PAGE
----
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Victoria native strives to put cap on cancer

Victoria Advocate - 1/7/2018

Jan. 07--Natasha Verma was the perfect candidate for the last thing she'd ever imagine: cancer.

The 23-year-old Victoria native has been on the fast track for life after earning three degrees -- including a master's degree -- by the time she was 18. The reporter and anchor at NBC Boston was living a healthy lifestyle when she woke up one morning last year and felt a shooting pain in her left shoulder. In August, she was diagnosed with Stage 2 Hodgkin lymphoma, a type of cancer most common in early adulthood, especially people in their early 20s.

Verma has been in remission since November and, through her pain, developed a project: baseball cap wigs for cancer patients. Though her insurance covered wig expenses, some cancer patients do not have insurance.

With her "Put a Cap on Cancer" project, Verma will provide stylish capped wigs for adult and child cancer patients for free.

"The last thing they (cancer patients) want to worry about with mounting hospital bills is a $1,000 wig," she said.

The idea came to Verma after she found herself wearing a baseball cap over her wigs when she lost her hair during her cancer treatments. Verma said she had difficulty finding the right wig and styling the hairline. She liked the way the trendy style looked with her wig, which was a confidence-booster for her.

In her research, Verma learned a majority of female cancer patients say losing their hair is the most dreaded part of chemotherapy.

"It's not just hair. It's a sense of pride and beauty. It's your identity," she said. "That's why we do it for free -- because it is very difficult to buy a quality wig, and these wigs are of the highest quality."

The cap has 100 percent human hair permanently attached to the rim of the baseball cap. There is no hair at the top of the wig underneath the cap, making the wig breathable for the patient's scalp. Verma designed the product this way because scalps are sensitive during treatment.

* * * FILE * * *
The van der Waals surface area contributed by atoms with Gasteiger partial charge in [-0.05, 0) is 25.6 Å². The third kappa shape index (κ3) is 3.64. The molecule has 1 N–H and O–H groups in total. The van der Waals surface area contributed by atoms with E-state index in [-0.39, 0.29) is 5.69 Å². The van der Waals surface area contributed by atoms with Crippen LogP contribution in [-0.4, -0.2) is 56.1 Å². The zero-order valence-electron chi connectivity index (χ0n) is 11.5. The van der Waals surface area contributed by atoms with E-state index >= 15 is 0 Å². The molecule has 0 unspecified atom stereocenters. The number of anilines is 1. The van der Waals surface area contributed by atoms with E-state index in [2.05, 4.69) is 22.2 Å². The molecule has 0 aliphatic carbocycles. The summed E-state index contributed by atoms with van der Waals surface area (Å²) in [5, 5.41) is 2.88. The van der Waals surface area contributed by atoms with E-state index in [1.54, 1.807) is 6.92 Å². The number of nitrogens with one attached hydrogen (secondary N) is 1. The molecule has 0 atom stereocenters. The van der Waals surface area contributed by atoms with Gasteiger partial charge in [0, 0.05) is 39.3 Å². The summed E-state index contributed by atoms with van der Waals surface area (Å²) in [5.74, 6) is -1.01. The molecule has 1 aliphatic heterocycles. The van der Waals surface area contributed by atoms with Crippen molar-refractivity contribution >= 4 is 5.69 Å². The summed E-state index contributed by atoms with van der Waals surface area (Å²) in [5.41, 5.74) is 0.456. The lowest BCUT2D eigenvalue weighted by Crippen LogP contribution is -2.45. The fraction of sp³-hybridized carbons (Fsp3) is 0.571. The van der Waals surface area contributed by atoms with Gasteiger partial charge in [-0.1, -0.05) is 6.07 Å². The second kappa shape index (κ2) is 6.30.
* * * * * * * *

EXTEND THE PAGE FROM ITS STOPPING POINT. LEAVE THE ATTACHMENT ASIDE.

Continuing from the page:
"It's very comfortable for the scalp for the patient going through chemo," Verma said.

The caps have an adjustable strap in the back and come in a variety of colors in either cotton or suede. The hair is also available in several colors, including pink and orange hair for children.

The project is done through the Verma Foundation, a registered nonprofit the Verma family created several years ago to improve the quality of life for people who are facing adversity.

Verma said since she announced the project last week, the foundation has received about 100 requests for capped wigs from patients.

"We need more donors to keep up with the demand. The last thing I want to do is turn away a woman or child because we don't have the funds," Verma said.

Applicants can fill out a form online and will need to provide a letter from their oncologist stating the applicant is undergoing cancer treatment.

Several applicants are from Victoria, she said.

Her father, Dr. Omesh Verma, who practices medicine at Texas Internal Medicine and Diagnostic Center on Laurent Street, said it was difficult to see his daughter go through cancer.

"It's taking something unfortunate and putting it to good use. Nobody expects to hear the word 'cancer,'" Verma said. "She wants to use her experience to help others."

Verma's mother, Shama Verma, said the capped wig is a great way to lift the spirits of cancer patients who are already going through a tumultuous time.

"It's a holistic kind of treatment," she said. "You feel good from the inside and outside and feel good about whatever you have to take on."

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(c)2018 Victoria Advocate (Victoria, Texas)

Visit Victoria Advocate (Victoria, Texas) at www.victoriaadvocate.com

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